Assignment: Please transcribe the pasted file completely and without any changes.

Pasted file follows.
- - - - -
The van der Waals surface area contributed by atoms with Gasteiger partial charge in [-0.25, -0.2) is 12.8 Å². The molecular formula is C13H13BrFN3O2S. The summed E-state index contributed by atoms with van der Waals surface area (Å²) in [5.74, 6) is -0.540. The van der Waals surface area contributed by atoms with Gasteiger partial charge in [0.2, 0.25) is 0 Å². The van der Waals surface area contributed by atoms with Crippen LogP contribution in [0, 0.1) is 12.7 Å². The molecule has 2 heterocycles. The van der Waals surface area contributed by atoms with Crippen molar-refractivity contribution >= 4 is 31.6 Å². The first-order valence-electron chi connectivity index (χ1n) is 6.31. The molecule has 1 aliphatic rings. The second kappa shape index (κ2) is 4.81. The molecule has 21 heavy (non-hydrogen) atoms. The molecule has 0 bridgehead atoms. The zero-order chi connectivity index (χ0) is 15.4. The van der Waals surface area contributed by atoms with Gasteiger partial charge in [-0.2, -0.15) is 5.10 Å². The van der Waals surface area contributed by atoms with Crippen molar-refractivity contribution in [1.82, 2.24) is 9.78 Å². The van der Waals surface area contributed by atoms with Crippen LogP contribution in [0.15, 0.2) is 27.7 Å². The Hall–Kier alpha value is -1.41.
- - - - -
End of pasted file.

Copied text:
The van der Waals surface area contributed by atoms with Gasteiger partial charge in [-0.25, -0.2) is 12.8 Å². The molecular formula is C13H13BrFN3O2S. The summed E-state index contributed by atoms with van der Waals surface area (Å²) in [5.74, 6) is -0.540. The van der Waals surface area contributed by atoms with Gasteiger partial charge in [0.2, 0.25) is 0 Å². The van der Waals surface area contributed by atoms with Crippen LogP contribution in [0, 0.1) is 12.7 Å². The molecule has 2 heterocycles. The van der Waals surface area contributed by atoms with Crippen molar-refractivity contribution >= 4 is 31.6 Å². The first-order valence-electron chi connectivity index (χ1n) is 6.31. The molecule has 1 aliphatic rings. The second kappa shape index (κ2) is 4.81. The molecule has 21 heavy (non-hydrogen) atoms. The molecule has 0 bridgehead atoms. The zero-order chi connectivity index (χ0) is 15.4. The van der Waals surface area contributed by atoms with Gasteiger partial charge in [-0.2, -0.15) is 5.10 Å². The van der Waals surface area contributed by atoms with Crippen molar-refractivity contribution in [1.82, 2.24) is 9.78 Å². The van der Waals surface area contributed by atoms with Crippen LogP contribution in [0.15, 0.2) is 27.7 Å². The Hall–Kier alpha value is -1.41.